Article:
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Trump Pardons Reminiscent Of ‘Kleptocratic’ Regimes

Reprinted with permission from Alternet

On February 18, President Donald Trump granted presidential pardons or clemency to 11 people, ranging from former Illinois Gov. Rod Blagojevich to financial criminal Michael Milken (dubbed “The Junk Bond King”) to former New York City Police Commissioner Bernie Kerik (a long-time ally of Trump’s personal attorney, Rudy Giuliani). Trump has drawn some praise from the left for pardoning two non-violent drug offenders, Crystal Munoz and Tynice Nichole Hall, but he reserved most his pardons for wealthy white males convicted of white-collar crimes. Sarah Chayes, author of the book Thieves of State: Why Corruption Threatens National Security, analyzes Trump’s recent pardon/clemency spree in an article for The Atlantic — and explains why the pardon of Blagojevich and others reminds her of the type of corruption she has studied in some developing countries.

“Donald Trump’s decision this week to pardon several Americans convicted of fraud or corruption has garnered condemnation from many in the political establishment,” Chayes explains. “The pardons were shocking to some, but to me, they were eerily familiar — straight out of the kleptocratic playbook I’ve experienced and studied in a dozen other countries.

Chayes cites Afghanistan as one of the “kleptocracies” she has studied. A “palace aide” in that country, Chayes recalls, was arrested for “extorting a bribe,” but the charge was dropped after Afghan President Hamid Karzai “made a call.”

“Corruption, I realized with a start, is not simply a matter of individual greed,” Chayes observes. “It is more like a sophisticated operating system, employed by networks whose objective is to maximize their members’ riches. And a bargain holds that system together: money and favors flow upward — from aides to presidents, for instance — and downward in return.”

The timing of Trump’s 11 pardons, according to Chayes, is especially troubling.

“Trump’s clemency came not at the end of his time in office, as is sometimes the case with such favors bestowed on cronies and swindlers, but well before that — indeed, ahead of an election in which he is running,” Chayes warns. “The gesture was not a guilty half-secret, but a promise. It was meant to show that the guarantee of impunity for choice members of America’s corrupt networks is an ongoing principle.”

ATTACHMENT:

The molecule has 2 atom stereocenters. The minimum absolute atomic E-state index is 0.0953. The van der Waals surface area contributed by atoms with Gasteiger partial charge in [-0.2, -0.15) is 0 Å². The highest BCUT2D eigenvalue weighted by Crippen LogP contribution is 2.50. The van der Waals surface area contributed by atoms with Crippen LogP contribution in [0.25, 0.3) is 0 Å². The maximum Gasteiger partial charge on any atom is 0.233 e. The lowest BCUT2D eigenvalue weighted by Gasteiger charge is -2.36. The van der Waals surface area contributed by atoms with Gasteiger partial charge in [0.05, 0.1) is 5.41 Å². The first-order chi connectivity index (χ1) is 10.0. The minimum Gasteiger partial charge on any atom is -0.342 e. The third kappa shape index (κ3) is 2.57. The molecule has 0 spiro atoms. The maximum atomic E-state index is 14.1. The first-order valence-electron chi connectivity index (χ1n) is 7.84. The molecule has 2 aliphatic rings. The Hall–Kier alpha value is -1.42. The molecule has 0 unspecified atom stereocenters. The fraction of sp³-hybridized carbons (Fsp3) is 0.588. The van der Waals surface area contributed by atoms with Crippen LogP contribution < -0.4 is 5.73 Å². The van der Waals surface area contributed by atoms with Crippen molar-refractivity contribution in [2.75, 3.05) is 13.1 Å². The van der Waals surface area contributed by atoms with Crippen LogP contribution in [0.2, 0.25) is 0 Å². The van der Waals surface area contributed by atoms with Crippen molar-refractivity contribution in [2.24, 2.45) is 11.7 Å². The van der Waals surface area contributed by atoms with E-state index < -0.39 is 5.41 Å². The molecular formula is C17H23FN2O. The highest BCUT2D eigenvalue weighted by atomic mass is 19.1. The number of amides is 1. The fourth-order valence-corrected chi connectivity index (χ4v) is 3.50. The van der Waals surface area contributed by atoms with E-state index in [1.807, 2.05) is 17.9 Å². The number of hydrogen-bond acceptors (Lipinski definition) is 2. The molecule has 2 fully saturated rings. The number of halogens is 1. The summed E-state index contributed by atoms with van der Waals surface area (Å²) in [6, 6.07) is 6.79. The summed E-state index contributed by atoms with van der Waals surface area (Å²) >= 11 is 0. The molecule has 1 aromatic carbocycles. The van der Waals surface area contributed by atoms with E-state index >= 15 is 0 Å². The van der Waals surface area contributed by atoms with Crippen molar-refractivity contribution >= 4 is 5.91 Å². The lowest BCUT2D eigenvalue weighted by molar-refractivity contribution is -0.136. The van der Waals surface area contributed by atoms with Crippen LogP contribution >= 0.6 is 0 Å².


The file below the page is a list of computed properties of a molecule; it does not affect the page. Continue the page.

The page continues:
Big Shot Sleazeballs Get A Break From Sleazy Trump

Irving Kristol, a New York intellectual and youthful communist who became a guru of the American right, once defined a neoconservative as “a liberal who has been mugged by reality.” Thanks to Donald Trump, we have a new definition of a criminal justice reformer: a rich person who is shocked to see his felonious friends punished as though they were poor.

Sorting out the motives behind the president’s sudden slew of clemency actions for people he knows and likes is not terribly difficult. Trump is a monumental sleazeball who is comfortable with other sleazeballs, provided they are people of means and fame. It also helps if they are willing to play the role of toady because Trump likes to see people grovel before him.

Rod Blagojevich gained his favor during their time together on Trump’s reality TV show, The Celebrity Apprentice. In dismissing him from the competition, Trump said, “Governor, I have great respect for you. I have great respect for your tenacity, for the fact that you just don’t give up.” Afterward, he made a point of saying how badly he felt for the guy who tried to sell a Senate seat.